To me the month of October signifies changing leaves, fall, and pumpkins. In Sydney, October is Good Food Month- the time of the year when celebrity chefs like Rene Redzepi (whose Danish restaurant Noma was voted the best in the world three years running) get together with famous Australian chefs for a four-course Great Australian Dinner.
It’s also the time of year when someone inclined to munch on the crispy body parts of native insects can do so with the advice of local chef Kylie Kwong and Aboriginal elder Aunty Beryl Van Oploo. For the less adventurous there are always the pop-up bars, culinary tours, classes, and food markets.
Of all the markets, the Night Noodle Market is the largest and most popular. Since 1998, it has recreated the feel of an Asian hawker market in the middle of Hyde Park. While there are obviously too many health regulations to allow for a truly authentic replica, the Night Noodle Market is enjoyable none-the-less.
The food selection run the gamut from Thai to Indonesian with some of the most popular restaurants in Sydney were serving up dishes. Din Tai Fung, famously described as having the world’s tastiest dumpling, had the longest queue of all. Thank God I am allergic to dumplings otherwise I might have spent the evening in line. The restaurant, which began in Taipei, makes a point of distinguishing themselves from their competition by consistently serving dumplings that weigh between 4.8 and 5.2 grams and have a diameter of exactly 6 cm.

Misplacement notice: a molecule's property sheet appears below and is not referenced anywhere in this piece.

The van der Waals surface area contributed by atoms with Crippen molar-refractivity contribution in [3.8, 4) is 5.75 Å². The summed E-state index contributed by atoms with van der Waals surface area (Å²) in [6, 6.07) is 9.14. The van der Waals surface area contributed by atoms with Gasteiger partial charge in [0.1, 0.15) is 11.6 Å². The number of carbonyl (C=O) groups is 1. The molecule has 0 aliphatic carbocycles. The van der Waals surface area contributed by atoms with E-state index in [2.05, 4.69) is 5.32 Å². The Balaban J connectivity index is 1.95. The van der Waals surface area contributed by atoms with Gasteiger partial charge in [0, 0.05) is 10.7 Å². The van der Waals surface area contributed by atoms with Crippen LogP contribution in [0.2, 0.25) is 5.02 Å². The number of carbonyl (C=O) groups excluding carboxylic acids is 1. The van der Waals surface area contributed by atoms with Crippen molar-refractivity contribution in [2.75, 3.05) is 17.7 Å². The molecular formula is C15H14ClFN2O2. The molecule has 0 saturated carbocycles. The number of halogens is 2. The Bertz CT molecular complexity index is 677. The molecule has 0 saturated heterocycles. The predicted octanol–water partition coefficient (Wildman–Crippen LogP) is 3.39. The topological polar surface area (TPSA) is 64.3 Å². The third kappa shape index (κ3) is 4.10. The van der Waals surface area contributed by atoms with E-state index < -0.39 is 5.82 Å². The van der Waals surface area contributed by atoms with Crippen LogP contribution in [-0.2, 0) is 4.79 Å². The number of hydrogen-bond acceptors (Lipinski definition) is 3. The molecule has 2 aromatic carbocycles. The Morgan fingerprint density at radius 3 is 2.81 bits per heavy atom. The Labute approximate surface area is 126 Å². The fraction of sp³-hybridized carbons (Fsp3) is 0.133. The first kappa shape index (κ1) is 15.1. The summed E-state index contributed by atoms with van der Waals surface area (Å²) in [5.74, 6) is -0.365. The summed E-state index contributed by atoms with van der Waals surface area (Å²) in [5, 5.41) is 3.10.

Since I had just recently started a love affair with Malaysian food, my friend and I decided to pick up nasi lamak. It is a fragrant dish filled with coconut rice, roasted peanuts, fried anchovies, cucumber slices, sambal sauce, and a hard-boiled egg.
I love nasi lamak so much because it has such diverse flavors (sweet rice, salty peanuts, spicy sauce) and while also incorporating different textures. The anchovies are crunchy, the egg is soft yet firm, and the cucumber crisp. With so many ways to combine the individual ingredients, each spoonful is different from the last.
While we dined under a blossoming jacaranda tree, the sun set behind the downtown skyline and a paper lantern display flickered on in the distance. Office workers filled the park with ambient chatter as the evening wore on. I couldn’t have asked for a better evening, yet there was just one thing more thing that I wanted. The Night Noodle Market only lasted three weekends- if it can’t last forever, couldn’t there at least be one more weekend to fully round out the month in the Good Food Month? Three weeks is not enough Sydney- not enough!
About: Good Food Month